I thought I would trot out this review from earlier in the year, as originally published on greenmanmusic.biz . Reading back, this is one of those reviews that I am rather chuffed with, and also still agree with. Listening to Maz’s album over a longer period of time has not dulled my enjoyment of it. In fact it has on many levels improved. So I suggest you go and get a copy.
Like it or loathe it, it is fair to say folk music in its many forms is undergoing something of a renaissance on both sides of the Atlantic. It is a genre of music that has multiple strands and great depth, whether you like the wistful, harmony drenched melancholy of Americans Fleet Foxes and Bon Iver or the more dramatic acoustic thunder of Britain’s Mumford & Sons or upcoming stars Dry The River. Solo artists are also on the ascendancy, led especially by strong female acts such as Laura Marling. But it is only recently that folk has appealed to a wider and younger audience by adding contemporary elements from other genres to the traditional basics and consequently getting a shiny new pigeon-hole label ,“Nu-Folk”, and a considerable variety of styles and sounds. Stepping away from the old, stuffy image of folk musicians has resulted in a new generation of young singer songwriters feeling comfortable enough to get involved and broaden the genres appeal.
One of the more surprising new artists to emerge is 15 year old Devonian Maz Totterdell, proving that you do not need to be a middle-aged, pipe-smoking, comfy shoe wearer to create beautiful folk music. As one would expect for someone of her tender years, the sound is fresh and contemporary, taking the traditional acoustic sound and mixing with a more modern, pop tinged sensibility and up to date subjects that has already had her championed by most of BBC 6Music’s DJ roster.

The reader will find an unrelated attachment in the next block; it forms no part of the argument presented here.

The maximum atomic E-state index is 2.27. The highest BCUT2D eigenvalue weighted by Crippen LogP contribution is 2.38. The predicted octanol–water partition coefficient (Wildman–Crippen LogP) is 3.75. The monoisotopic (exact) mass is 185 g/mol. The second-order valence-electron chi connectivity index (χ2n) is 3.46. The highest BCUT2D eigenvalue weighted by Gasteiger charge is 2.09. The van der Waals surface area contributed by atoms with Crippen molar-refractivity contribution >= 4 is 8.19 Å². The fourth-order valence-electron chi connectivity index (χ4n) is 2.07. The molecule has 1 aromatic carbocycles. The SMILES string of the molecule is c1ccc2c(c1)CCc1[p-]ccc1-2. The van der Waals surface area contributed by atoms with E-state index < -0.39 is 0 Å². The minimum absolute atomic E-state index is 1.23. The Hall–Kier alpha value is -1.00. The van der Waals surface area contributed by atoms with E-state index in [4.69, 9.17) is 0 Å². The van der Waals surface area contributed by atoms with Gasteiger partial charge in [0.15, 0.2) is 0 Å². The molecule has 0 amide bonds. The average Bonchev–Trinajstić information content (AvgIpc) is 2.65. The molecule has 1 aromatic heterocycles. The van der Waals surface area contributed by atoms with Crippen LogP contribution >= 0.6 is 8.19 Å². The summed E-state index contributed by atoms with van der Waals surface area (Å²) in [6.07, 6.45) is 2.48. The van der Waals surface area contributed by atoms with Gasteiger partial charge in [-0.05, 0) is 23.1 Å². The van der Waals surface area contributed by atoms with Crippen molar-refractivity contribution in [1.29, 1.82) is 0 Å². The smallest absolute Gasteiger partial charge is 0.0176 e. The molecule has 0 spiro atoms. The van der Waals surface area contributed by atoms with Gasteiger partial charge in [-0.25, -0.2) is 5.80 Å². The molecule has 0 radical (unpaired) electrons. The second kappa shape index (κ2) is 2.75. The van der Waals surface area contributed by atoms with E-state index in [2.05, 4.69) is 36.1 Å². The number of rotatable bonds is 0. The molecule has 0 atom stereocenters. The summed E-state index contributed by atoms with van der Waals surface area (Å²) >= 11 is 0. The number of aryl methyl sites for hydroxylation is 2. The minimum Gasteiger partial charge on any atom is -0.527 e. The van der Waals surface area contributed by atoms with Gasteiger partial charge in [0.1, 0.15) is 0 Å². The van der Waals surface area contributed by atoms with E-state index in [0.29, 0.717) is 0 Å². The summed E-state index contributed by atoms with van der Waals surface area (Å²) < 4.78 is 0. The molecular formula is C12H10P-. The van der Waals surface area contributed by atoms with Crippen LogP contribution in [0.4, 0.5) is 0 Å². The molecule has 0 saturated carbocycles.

However, that perhaps is where expectations finish being met. The rest is a surprise. Her voice is stunning and versatile and sounds an awful lot older than you would expect. It is able to convey a range of emotions and to sound lived in through a wearying life, whilst all the same containing that up to date approach, with contemporary language and rhythms and a colloquial, accented delivery, very reminiscent of Kate Nash. And musically this is a real smorgasbord of instruments, sounds and styles, guitar leading the way one minute, piano the next with back up from horns, violin and everything else in between, all arranged flawlessly. But always there is that chirpy, melodic, sound, with its upbeat, rolling rhythms and a strong pop music sensibility. Folk you can sing and dance along to perhaps?
The scary thing here is how much time she will have to develop her undoubted talents. Her age is currently her key draw, with an unfair, almost freak-show kind of appeal that she is certainly not trading on, but is also perhaps a negative, with an undoubted backlash waiting in the wings, down in part to the music media, who are bound to develop a fascination with her age (see, even I mentioned it earlier). But there is no naivety in her lyrics or the musicality of the album. The market for young, talented musicians singing thoughtful songs about love and life’s trials is a crowded one and it would be easy for her to be dismissed as a one trick pony by those who have not listened to her already prolific output. But that would be doing this album a real disservice, as it is a brilliant, compelling, interesting and enjoyable listen that deserves to reach a much wider audience. Give it a spin and forget about her date of birth.
Sweep is out now on Series 8 Records.